By Mike Glenn, R.Ph., CGP
Alzheimer’s is a neurodegenerative disease characterized by loss of function and death of nerve cells leading to progressive memory loss and cognitive decline. It affects more than 5 million Americans and accounts for most cases of Dementia. About one-half of people over 85 are affected. Healthcare workers with assisted living and long-term care facilities are very familiar with the symptoms of Alzheimer’s.
Currently, there are no medications that can stop or reverse the symptoms of Alzheimer’s disease. But there are medications that can ease some of the symptoms and slow progression in some people. Unfortunately, they do not work for everyone but are worth considering in attempting to slow progression. These medications work best for those with early to middle stages of Alzheimer’s. There are 2 classes of medications that are commonly used alone or in combination.
Acetylcholinesterase inhibitors are medications that slow the breakdown of a chemical in the brain called acetylcholine, which is important with learning and memory. They attempt to compensate for the death of certain neurons. Symptoms are slowed in about half of the people who take them. Medications include Aricept, Razadyne, and Exelon. Aricept is the most commonly used and is thought to have the fewest side effects. Side effects for this class are usually mild but include diarrhea, nausea, vomiting, insomnia, and weight loss.
Namenda is an NMDAR antagonist. This medication prevents the overproduction of glutamate. Overproduction of Glutamate can lead to neurodegeneration and cell damage. Side effects are mild but include dizziness, confusion, and headache. The use of Namenda is often used in combination with an acetylcholinesterase inhibitor with success. Namzaric is a medication that is a mixture of Aricept and Namenda.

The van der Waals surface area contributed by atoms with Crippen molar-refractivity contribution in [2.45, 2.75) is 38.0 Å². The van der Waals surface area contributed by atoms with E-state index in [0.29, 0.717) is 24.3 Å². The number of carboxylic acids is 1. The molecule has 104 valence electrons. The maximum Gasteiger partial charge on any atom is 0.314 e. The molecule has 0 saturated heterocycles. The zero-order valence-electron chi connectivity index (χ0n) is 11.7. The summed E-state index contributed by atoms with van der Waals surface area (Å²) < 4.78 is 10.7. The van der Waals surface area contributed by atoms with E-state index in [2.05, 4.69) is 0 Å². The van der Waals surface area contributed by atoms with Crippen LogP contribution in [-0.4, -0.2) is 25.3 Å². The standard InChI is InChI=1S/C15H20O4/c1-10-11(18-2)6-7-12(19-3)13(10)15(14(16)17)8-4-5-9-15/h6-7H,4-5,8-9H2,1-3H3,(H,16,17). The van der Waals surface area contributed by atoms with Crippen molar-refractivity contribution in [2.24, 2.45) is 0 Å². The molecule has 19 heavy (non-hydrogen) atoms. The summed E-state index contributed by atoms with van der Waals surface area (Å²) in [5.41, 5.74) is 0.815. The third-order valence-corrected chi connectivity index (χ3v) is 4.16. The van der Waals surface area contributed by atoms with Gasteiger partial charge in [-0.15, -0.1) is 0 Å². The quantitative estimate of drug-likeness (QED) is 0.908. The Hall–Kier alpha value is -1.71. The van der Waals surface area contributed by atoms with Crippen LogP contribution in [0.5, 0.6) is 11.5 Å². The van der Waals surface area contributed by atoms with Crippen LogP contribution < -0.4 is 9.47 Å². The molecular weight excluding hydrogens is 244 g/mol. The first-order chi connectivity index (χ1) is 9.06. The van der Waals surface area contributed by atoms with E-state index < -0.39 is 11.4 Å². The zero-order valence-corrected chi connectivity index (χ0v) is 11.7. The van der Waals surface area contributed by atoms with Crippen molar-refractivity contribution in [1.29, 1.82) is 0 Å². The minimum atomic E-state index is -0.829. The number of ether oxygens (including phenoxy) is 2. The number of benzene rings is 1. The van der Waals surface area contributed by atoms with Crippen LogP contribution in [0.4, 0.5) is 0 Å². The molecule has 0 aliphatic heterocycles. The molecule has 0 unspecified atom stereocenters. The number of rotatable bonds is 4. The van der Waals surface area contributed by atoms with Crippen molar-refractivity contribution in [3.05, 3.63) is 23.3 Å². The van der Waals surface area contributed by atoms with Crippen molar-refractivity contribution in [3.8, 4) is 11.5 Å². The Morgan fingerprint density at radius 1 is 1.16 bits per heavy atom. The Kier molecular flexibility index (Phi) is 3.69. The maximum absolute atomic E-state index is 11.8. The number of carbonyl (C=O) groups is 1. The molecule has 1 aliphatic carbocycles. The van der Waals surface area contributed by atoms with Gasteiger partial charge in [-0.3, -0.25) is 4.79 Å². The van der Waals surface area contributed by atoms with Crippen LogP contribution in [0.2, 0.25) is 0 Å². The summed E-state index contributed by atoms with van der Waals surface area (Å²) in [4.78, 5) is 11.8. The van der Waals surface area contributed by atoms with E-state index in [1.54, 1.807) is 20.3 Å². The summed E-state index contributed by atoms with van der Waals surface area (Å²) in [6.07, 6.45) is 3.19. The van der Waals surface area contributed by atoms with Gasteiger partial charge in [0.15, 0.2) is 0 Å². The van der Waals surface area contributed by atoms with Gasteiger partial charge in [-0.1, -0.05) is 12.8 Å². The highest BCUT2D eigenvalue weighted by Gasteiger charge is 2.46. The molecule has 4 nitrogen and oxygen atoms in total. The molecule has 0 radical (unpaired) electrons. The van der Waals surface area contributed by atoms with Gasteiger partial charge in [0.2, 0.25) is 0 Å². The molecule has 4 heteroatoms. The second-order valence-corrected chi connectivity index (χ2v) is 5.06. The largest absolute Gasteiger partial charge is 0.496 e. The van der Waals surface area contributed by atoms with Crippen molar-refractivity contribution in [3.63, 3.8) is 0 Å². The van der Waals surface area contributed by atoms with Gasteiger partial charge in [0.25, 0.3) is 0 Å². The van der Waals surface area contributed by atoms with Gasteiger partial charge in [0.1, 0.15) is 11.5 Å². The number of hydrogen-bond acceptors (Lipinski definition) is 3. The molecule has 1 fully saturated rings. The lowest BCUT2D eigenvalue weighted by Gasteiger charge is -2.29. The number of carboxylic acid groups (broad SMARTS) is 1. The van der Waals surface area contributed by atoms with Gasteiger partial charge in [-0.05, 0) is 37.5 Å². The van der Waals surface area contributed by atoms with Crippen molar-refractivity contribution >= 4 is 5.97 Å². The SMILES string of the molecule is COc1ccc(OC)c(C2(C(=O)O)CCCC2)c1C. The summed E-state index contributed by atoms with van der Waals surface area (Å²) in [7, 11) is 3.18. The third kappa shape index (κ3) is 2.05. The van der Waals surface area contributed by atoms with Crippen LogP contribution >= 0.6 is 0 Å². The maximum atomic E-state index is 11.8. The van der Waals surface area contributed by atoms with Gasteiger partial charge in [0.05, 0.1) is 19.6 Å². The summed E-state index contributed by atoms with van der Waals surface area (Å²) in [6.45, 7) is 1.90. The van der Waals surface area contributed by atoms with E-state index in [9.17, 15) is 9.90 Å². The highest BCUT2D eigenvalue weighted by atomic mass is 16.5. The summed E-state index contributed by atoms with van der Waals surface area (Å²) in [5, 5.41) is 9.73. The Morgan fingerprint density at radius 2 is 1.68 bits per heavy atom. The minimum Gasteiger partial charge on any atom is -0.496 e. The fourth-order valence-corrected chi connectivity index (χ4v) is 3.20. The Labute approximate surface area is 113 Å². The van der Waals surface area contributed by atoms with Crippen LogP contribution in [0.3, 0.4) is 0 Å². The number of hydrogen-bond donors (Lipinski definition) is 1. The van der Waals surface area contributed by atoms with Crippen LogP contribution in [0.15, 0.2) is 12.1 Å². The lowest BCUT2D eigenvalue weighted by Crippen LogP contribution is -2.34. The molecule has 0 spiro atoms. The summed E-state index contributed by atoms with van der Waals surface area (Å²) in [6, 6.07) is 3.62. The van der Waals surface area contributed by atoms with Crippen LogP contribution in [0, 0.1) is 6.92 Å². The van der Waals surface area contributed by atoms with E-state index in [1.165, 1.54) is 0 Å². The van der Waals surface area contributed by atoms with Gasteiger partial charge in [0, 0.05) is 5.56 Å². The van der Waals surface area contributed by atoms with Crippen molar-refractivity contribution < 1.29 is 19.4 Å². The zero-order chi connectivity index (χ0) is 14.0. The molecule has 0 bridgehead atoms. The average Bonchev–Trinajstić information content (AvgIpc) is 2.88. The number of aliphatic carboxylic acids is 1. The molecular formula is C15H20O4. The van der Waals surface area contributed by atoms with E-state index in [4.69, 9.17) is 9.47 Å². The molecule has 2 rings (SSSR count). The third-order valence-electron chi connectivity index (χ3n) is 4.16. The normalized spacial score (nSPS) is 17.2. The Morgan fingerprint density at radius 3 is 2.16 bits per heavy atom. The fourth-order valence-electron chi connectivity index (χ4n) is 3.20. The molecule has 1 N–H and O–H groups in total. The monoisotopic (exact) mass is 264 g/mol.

Prescribers usually start with low doses and gradually increase based on how the patient tolerates the drugs. Other medications may be used to decrease the symptoms of this. Sleep aids and antianxiety meds are often used. Anticonvulsants may help with aggression associated with Alzheimer’s. Antipsychotics can help with behaviors, paranoia, agitation, and hallucinations.
Scientists have made remarkable progress in understanding how Alzheimer’s disease affects the brain. Research has developed to a point where we can look beyond treating symptoms and address the underlying disease process. Until new treatments are available, we can only hope that existing medications can slow the progress of this unfortunate disease.